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Waypoints test flight

Today was the first outdoors test flight since attempting to fix the drifting issue.  From this flight, we found that the UAV’s ability to hold it’s height is still not perfect.  However, it should be completely sufficient for the purposes of my project.  A video of the initial test can be seen here:

The main purpose of this outdoor test flight however was to test the UAV’s ability to navigate to waypoints.  For this, we were using the waypoints from my previous post:
It occurred to us that when editing the preset modes on the controller, I had not added “home” as one.  This means that we could not verify where the UAV believed home was.  This is something that we will really have to do for the next flight, as there seemed to be some issues with navigation on this test.  The UAV was set to fly at 20m, which it ascended to without issue.  It then headed off towards where waypoint 3 should have been, for no apparent reason.  I apologise in advance for the poor quality video (it was recorded on my phone, and the sun made it hard to see where the UAV was):

In this video, the UAV appears to struggle at around the 0:24 point.  This as it turns out was because some of the wires from the battery came unfurled and landed on one of the propellors, causing the following damage:
IMG_20150414_161618984_HDR IMG_20150414_161634576
It is just as well the wires did not touch during flight, or we would have most likely had greater issues.  The damage to the propeller is minor.  It does now however mean that 3 of the 4 quadrants of the UAV have taken visible damage.  I hope to keep area 3 (as it is labelled) in good condition, but know that this is not likely to happen considering my current track record.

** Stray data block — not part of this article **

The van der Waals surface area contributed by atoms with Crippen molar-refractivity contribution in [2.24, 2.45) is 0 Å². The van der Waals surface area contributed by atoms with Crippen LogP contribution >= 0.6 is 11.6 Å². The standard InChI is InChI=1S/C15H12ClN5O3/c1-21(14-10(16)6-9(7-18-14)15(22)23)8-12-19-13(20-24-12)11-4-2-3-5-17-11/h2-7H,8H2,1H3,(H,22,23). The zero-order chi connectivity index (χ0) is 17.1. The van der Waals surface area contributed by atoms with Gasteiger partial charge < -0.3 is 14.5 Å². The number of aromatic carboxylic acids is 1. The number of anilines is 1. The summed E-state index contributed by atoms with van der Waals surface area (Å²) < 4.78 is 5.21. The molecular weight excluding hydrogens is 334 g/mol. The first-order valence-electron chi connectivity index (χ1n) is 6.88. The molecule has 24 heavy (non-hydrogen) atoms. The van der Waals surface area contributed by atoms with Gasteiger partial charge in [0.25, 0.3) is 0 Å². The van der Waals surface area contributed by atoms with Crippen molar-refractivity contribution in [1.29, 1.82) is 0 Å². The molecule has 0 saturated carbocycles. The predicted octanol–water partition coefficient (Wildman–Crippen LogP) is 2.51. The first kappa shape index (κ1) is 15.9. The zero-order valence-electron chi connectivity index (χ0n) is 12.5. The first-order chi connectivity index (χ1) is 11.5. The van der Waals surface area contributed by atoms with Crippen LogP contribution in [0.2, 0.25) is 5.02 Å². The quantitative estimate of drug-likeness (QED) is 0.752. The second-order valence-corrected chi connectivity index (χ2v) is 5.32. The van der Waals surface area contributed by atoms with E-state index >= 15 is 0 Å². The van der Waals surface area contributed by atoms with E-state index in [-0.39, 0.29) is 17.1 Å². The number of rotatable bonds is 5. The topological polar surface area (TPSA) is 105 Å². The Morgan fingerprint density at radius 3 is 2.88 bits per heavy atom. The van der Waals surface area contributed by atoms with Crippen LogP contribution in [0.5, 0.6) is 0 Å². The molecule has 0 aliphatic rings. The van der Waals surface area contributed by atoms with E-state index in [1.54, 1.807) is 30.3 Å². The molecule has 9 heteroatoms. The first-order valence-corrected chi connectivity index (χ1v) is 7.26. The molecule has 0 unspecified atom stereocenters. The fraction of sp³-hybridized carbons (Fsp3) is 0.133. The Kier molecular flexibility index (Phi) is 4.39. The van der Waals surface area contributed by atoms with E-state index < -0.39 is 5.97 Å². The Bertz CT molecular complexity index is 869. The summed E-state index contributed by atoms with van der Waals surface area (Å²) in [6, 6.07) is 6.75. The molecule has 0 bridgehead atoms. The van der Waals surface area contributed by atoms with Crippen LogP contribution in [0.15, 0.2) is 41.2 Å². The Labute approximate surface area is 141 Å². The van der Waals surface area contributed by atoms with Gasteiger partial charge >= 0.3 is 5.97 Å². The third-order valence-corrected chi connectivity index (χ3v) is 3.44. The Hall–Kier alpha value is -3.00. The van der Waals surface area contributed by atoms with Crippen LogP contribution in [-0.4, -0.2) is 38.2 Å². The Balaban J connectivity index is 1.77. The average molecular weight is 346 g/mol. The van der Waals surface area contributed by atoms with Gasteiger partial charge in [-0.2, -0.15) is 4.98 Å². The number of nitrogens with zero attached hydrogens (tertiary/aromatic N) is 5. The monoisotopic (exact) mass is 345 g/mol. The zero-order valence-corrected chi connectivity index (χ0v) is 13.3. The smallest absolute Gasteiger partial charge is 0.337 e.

On the waypoint test flight, the UAV flew the opposite direction to that expected, and began to hover above what appeared to be waypoint 3 (without having visited 1 and 2, as it should have).  We suspected that this may have been caused by a GPS error, as we did not check the UAV had a good fix before flying.  The UAV is set to take it’s launch point as home.  If there was a poor quality GPS on launch, it is possible that home could have incorrectly been recorded.  It is possible that the point being hovered around could have been what the UAV considered to be home, which would have been an incorrect value.  To attempt to ascertain if this was the cause, I looked at the GPS logs:
waypoints flight
I have no idea what has happened to the image quality of the maps, as previously it has been much better.  Unfortunately this log actually contains the data from the initial height holding test flight, as well as the waypoints flight.  It also shows the point at which manual control resumed to return the UAV.  The arc taken by the UAV does appear to head towards waypoint 2 however.  The point at which the autopilot was engaged was very close to waypoint 1, and so we most likely simply missed it heading to that point.  It is hard to say if the UAV actually did fly in this arc or not, due to the height (20m) at which it was flying.  In future test flights I may try and position a few volunteers around the field to visually verify that the UAV is heading in the correct directions, or simply try and follow underneath it.  I may also go ahead with my plan to add a camera to the UAV, to use to verify movements.  I will also try and add more distinct waypoints, perhaps having the UAV zig-zag.  The wiring of the battery will also need to be fixed/replaced.

Published inBSc Dissertation

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